A Juneau woman says lewd comments about her on a nationally syndicated radio talk show in 1998, and harassing phone calls and faxes to her home afterward, caused her to suffer post-traumatic stress, and she wants compensation.
The trial in the civil lawsuit of Karen Carpenter against Tom Leykis and Westwood One, the show's production company based in Culver City, Calif., began Wednesday in Juneau Superior Court before a jury of 11 women and three men. Two jurors will be alternates.
Carpenter, 51, also alleges Westwood One intentionally destroyed a tape of the July 24, 1998, broadcast that would have been evidence in the lawsuit. She later received a tape of about two hours of the four-hour show from another source.
Leykis' Web site says people see him as "either a breath of fresh air or a foul defender of the male libido." He's known for segments called Leykis 101, in which he advises men on how to get sex "with minimum effort," and for Flash Fridays, in which he encourages women motorists to bare their breasts.
Carpenter's attorney, Ray Brown, in his opening statement asked the jury to punish Leykis "severely" and compensate Carpenter for what he called two and a half years of hell, including pharmacological treatment and therapy.
Leykis is a bully, Brown told the jury, "who uses his pulpit in a studio, hidden away in Los Angeles, to lash out in the most vicious way to any woman who has the audacity to talk back to him ..."
Leykis worked listeners into a frenzy to contact Carpenter at home, Brown said.
But Leykis' attorney, Leslie Longenbaugh, said the evidence would show Carpenter was faking and exaggerating her symptoms.
"This is not a case about bullies or self-esteem. This is about money and revenge," Longenbaugh told the jury.
And Leykis, in the first day of his testimony Wednesday, said his show is comedic entertainment, and he didn't see how words could cause emotional distress.
Longenbaugh said the evidence would show that the lawsuit boils down to whether listeners got Carpenter's fax number from the phone book, where it was listed, and whether Leykis intentionally inflicted emotional distress.
The dispute stems from Carpenter's efforts in July 1998 to get local radio station KJNO-AM to drop the syndicated Tom Leykis Show, aired in the afternoon. She told the radio station in a letter that she had contacted local advertisers about the show's content and that she wouldn't support their businesses. She said it was deplorable that the radio station ran an ad for the Bethel Assembly of God church during the show.
"I intend to do everything in my power to have this show taken off the air as soon as possible. ... The station will be picketed soon," Carpenter wrote July 22.
The station did pull the Leykis show, after hearing from a number of listeners. But on the show's final broadcast in Juneau on July 24, Leykis read Carpenter's letter on the air, mimicking the voice of an old woman, and named her.
He also launched a verbal attack.
"Well, Karen, I have a little something that you could use right now," Leykis said, according to a transcript of the broadcast, and he played a sound effect of a buzzing vibrator.
"Sit on this, you old prune," he said, continuing with sexually explicit suggestions and calling her a moron and a cretin. "You and your little band of nutcases out there, trying to decide what's going to be on the radio in Juneau, Alaska.
"You can't stop this show. Oh, you can stop Juneau, Alaska. But you can't stop me. And I'm on the Internet," Leykis said on the air. "I'm enjoying this," he said, adding that he was sexually aroused.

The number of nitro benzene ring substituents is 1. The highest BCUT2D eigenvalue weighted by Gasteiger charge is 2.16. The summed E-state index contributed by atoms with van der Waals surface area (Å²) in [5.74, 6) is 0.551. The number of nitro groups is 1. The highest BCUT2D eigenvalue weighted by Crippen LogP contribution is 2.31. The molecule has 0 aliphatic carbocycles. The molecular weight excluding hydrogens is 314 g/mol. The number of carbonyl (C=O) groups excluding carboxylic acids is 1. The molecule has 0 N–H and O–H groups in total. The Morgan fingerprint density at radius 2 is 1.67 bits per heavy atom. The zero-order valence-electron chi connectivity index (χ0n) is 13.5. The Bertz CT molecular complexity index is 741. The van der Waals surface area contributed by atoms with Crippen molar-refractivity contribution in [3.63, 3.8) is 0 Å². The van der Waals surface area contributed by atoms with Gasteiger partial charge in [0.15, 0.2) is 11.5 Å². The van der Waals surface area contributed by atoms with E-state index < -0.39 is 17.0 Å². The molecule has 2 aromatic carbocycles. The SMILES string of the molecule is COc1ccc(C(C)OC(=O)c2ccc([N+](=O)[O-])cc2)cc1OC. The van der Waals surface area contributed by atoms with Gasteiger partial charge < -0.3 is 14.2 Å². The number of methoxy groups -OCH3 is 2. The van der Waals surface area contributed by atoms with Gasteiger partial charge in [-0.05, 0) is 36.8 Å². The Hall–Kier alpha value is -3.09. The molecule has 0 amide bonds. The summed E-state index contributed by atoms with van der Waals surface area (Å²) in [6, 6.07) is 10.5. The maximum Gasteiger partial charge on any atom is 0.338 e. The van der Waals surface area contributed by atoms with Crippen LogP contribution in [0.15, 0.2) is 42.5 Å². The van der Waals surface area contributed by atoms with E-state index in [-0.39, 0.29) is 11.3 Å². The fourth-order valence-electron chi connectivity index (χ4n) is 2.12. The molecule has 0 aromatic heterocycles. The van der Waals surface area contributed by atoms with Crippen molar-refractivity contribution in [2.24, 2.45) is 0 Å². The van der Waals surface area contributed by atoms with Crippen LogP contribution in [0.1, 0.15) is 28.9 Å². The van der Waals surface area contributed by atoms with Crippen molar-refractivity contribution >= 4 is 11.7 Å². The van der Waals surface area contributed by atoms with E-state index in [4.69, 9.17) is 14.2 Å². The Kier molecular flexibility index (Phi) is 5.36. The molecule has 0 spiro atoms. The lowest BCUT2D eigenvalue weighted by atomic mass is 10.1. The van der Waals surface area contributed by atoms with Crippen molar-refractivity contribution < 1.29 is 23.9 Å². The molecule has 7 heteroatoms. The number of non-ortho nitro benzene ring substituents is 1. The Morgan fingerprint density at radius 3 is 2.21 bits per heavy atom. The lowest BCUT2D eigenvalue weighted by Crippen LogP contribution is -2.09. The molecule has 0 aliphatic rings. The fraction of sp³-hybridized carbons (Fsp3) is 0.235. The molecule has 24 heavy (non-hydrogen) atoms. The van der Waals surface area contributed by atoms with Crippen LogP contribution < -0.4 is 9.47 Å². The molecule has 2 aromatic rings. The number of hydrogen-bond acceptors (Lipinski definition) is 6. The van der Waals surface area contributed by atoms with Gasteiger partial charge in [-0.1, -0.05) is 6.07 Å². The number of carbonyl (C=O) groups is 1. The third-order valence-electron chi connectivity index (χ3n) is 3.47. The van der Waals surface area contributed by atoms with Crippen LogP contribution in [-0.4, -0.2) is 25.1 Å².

During the July 24 broadcast, several people from Juneau called in to support the Leykis show and deride Carpenter. One caller gave out Carpenter's home phone number, and Westwood One blocked some of the digits, but the caller did give the entire number of Carpenter's home fax machine. Leykis, in his testimony, said the show's engineer was mistaken in not blocking the fax number.
Brown said Carpenter heard part of the broadcast at her job at a downtown shop, including sexual references about her, before the store owner turned off the radio.
"She reacted in a way of anger at first, shock, humiliation, embarrassment, and went home," Brown said.
At home, in the evening, she received harassing faxes, phone calls and hang-ups on the phone "and began to crumble," Brown said. As time went on, "she went into a classic mode of people developing post-traumatic stress disorder."
Brown said Carpenter was subject to anxiety attacks in the coming months and received counseling and medication.
Longenbaugh said the evidence would show that Carpenter continued to be cheerful at work and didn't visit a therapist for two months after the broadcast and only after a lawyer advised her to.
She said Carpenter didn't use her answering machine to screen phone calls the night of the broadcast and didn't turn off her fax machine. Instead, she had a lawsuit on her mind from the beginning, Longenbaugh told the jury.
"The plaintiff saw her ship coming in and she was going to be on the dock to meet it," Longenbaugh said.
The trial, which may last two weeks, continued today with Leykis still on the stand.
While he is in Juneau, Leykis is broadcasting from a studio at KTOO radio. The show is not broadcast in Juneau.
Alaska Broadcast Communications, licensee of KJNO, which also was named in Carpenter's lawsuit, settled with her in November for $100,000 without admitting the charges.
"We paid them $100,000 to go away," said Alaska Broadcast Communications' attorney, Eric Kueffner. "It's not something we wanted to do. It's a nuisance, but it's the price of doing business."
Eric Fry can be reached at email@example.com.